Dr. Jim Willie, Publisher of “The Hat Trick Letter,” says, “We’re leading up to a big event.  We are having breakdowns in numerous structural elements of the financial system.  We’re seeing a chain reaction of breakdown events in progress.”  Fed Chief Ben Bernanke talked about tapering the money printing to buy bonds two months ago.  Dr Willie contends, “The ‘taper talk’ was a stress test to find out what in the world would break down, and the answer was everything!”  Dr. Willie predicts, “In the United States, we are going to have shortages across the board, and that includes gold and silver.  Just think food and gasoline.  That’s when the riots are going to start.  You are going to see out of control chaos and the government stepping in to restore order. . . . Shortages and price inflation are going to drive people out of their minds.”   Join Greg Hunter for an in-depth One-on-One interview with Dr. Jim Willie, who can be found on GoldenJackass.com.

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It's in the Vault. RetroShare.

It's in the Vault.  RetroShare.
Don't be a victim.  Privacy is your right.  Own it with RetroShare.   

-- Dietrich

Monday, August 5, 2013

Come on Peace Train, Take Me Home Again

Sunday, August 4, 2013

Lubuntu: One Honkin Fast Lean Mean Distro

by Dietrich Schmitz

You know, when you look in the Linux parts bin, you see bolt-on guis like KDE, Unity (only Ubuntu), Xfce, LXDE, Enlightenment, Gnome3. And you see a division of packaged Distributions along Gentoo's Emerge, Arch Linux Pacman, Red Hat RPM, and Debian deb package systems (those are the major players).  Everything else at Distrowatch is combinations and permutations of the aforementioned parts with different philosophies regarding File Hierarchical Structure, and release management strategies combined with various community governance models.

That's fine and once you've sorted that out, you'll realize there is a lot of chaff.  To varying degrees, you'll find some Distros are good and some less so and only a few with real good support behind them.

I've told you about which Distros will be around in five years and so the base Distros are most likely to be left standing while the others will have end of life'd officially or simply will lose support by attrition and die off due to lack of maintenance.

The other day I switched from Netrunner Enigma to Lubuntu 13.04.  Let me tell you, my opinion of Lubuntu has risen significantly since my last experience a few years ago.  Lubuntu is an Ubuntu derivative, of course, but based on the LXDE desktop gui.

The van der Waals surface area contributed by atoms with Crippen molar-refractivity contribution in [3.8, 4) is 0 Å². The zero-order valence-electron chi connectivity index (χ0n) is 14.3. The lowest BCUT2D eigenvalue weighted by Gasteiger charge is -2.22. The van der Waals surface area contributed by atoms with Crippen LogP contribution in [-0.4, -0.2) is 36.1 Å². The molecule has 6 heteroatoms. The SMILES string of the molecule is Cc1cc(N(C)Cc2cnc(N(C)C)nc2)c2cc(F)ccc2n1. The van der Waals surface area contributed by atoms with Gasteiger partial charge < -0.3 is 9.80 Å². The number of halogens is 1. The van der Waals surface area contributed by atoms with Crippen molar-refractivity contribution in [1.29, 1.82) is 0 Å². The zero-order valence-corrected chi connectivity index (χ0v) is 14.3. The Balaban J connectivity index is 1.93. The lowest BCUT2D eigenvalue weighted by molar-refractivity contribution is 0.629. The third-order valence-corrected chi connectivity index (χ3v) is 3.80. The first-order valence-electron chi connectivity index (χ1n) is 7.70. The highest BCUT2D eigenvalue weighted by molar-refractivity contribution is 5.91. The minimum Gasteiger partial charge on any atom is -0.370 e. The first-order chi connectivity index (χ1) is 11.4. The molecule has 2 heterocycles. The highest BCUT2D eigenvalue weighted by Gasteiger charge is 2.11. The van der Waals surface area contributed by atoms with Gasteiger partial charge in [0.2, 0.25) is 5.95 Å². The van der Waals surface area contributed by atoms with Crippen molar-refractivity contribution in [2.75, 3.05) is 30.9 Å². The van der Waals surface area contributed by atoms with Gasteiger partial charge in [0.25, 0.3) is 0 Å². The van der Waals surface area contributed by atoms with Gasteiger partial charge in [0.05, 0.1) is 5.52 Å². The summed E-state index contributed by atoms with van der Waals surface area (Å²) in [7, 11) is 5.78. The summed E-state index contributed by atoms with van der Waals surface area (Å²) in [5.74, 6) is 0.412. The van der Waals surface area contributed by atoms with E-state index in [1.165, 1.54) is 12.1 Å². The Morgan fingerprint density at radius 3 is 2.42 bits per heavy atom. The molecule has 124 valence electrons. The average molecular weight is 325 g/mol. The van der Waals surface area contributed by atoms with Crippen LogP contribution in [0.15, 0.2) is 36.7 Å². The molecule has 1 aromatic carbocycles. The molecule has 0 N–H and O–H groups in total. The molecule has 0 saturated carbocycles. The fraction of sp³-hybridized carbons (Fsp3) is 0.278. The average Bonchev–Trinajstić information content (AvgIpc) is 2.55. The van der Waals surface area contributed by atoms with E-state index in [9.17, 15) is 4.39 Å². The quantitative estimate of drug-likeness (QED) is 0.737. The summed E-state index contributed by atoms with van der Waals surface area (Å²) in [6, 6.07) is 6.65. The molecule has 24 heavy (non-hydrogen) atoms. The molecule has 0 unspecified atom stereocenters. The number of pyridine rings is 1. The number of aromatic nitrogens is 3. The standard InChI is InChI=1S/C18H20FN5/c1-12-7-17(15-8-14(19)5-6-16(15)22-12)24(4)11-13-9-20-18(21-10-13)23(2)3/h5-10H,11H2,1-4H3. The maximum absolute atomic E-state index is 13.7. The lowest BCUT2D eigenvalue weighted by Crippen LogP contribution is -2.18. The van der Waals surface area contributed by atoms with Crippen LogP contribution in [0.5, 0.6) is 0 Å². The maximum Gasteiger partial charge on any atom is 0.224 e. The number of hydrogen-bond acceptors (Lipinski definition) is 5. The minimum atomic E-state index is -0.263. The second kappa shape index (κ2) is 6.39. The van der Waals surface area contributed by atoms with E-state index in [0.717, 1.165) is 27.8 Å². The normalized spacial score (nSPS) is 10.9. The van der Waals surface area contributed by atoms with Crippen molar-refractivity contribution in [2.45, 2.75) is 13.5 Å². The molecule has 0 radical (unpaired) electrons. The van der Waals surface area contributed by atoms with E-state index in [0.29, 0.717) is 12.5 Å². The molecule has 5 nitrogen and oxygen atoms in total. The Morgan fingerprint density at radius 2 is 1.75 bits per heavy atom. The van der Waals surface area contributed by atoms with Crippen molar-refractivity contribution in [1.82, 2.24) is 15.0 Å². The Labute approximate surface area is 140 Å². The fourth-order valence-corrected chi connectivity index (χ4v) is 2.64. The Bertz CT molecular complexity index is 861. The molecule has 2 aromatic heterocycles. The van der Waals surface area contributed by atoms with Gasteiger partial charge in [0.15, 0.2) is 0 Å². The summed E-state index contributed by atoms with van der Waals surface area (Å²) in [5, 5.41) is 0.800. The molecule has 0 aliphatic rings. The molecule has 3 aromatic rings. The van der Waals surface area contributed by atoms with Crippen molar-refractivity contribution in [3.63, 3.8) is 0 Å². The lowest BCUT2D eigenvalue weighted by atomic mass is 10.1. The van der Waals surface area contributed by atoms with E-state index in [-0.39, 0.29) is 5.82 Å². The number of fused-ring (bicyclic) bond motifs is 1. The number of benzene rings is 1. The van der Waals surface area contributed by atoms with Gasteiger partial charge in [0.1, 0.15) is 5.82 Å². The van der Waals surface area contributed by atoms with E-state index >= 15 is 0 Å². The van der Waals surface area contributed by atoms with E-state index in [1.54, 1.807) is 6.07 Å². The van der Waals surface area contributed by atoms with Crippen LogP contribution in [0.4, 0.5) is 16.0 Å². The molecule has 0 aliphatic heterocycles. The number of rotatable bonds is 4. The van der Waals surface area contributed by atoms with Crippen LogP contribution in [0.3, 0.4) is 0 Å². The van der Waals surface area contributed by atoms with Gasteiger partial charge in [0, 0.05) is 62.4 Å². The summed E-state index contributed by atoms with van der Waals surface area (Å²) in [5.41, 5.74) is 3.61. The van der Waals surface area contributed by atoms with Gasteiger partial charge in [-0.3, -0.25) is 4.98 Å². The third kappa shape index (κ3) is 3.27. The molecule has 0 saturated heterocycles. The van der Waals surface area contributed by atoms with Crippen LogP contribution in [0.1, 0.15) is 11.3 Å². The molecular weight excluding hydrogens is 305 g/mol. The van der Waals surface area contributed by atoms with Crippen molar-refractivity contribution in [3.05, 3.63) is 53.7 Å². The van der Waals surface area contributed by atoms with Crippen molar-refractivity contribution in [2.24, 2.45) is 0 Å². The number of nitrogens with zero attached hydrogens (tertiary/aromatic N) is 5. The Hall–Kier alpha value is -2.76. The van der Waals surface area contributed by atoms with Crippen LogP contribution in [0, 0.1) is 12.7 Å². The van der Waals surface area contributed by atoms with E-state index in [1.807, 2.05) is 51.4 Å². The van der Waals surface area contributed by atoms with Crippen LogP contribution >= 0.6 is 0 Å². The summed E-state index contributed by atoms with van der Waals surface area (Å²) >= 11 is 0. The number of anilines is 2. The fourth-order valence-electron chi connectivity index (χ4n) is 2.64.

In it's out of the box form, Lubuntu isn't super sexy but it really is a pleasure to use and has 'the basics' in place.  The memory footprint is small enough that any machine running Windows XP (due to expire in 2014) will be an excellent candidate for Lubuntu.  With less than 4GB disk space needed and a ram footprint of about 170MB ram, Lubuntu will reanimate any machine older than 5 (even 10) years and save you from the needed hardware upgrade you may have thought would be necessary.

I am using Lubuntu on my Acer Aspire One D260 with 2GB ram and the only thing I did post install was to add GIMP, preload, zRAM, glances, Chrome and Guake.  (zRAM will be present in the Lubuntu 13.10 edition by default.)  That's it.  My needs are covered.


  • Based on the lightweight LXDE desktop environment.
  • Pcmanfm, a fast and lightweight files manager using gio/gvfs.
  • Openbox, the fast and extensible, default windows-manager of LXDE.
  • Lightdm, using the simple GTK greeter
  • Chromium, the open-source version of Google Chrome.
  • ... and, of course, based on Ubuntu 13.04.
See the complete list of applications on https://help.ubuntu.com/community/Lubuntu/Setup#Application

Lubuntu 13.04 (Raring Ringtail) Desktop

The main advantage to using Lubuntu is that it benefits from having the Ubuntu repository.  If you were wondering which repo between RPM vs DEB is best, DEB wins hands down on total packaged apps.  Personally, I miss YUM but it's a trade-off and DEB simply tips the scale.

[ Edit: 8/5/2013 9:00am GMT-5 I am inserting information about Compton from Lubuntu's blog site (directly below).  It's almost an oversight not to mention it.  Compton is easy to install and puts LXDE on equal footing with Xfce's compositing capability. ]

Compton Shadow Effects (and more)

From the Lubuntu blog howto on Compton:

Compton is a standalone lightweight compositor for X (the graphic server on Linux systems). It provides 2D graphical acceleretaion and this allow us to drop shadows under the windows, make elements fade as they (dis)appear, draw (semi)transparent menús and notifications, etc.

Follow the how-to's instructions and you'll have compositing in a jiffy.

Lubuntu with Compton compositing effects installed

So, if you are like me and looking for a Distro that will be supported in five years and will keep your aging PC going, then please have a look at Lubuntu.  It gets the job done and is deceptively quick.

I would add that it's speed approaches that of CrunchBang.  It's that quick, which I was happy to find.

Also, and just as an aside, the LXDE upstream developer team are now actively working on a port of GTk-based LXDE to Qt, named LXDE-Qt.  Joining them and merging their project is Razor-Qt, so I expect to see good things in the near future from LXDE and naturally downstream Lubuntu will benefit greatly.

Anyhow, check out Lubuntu.  It's a true sleeper and a gem.

-- Dietrich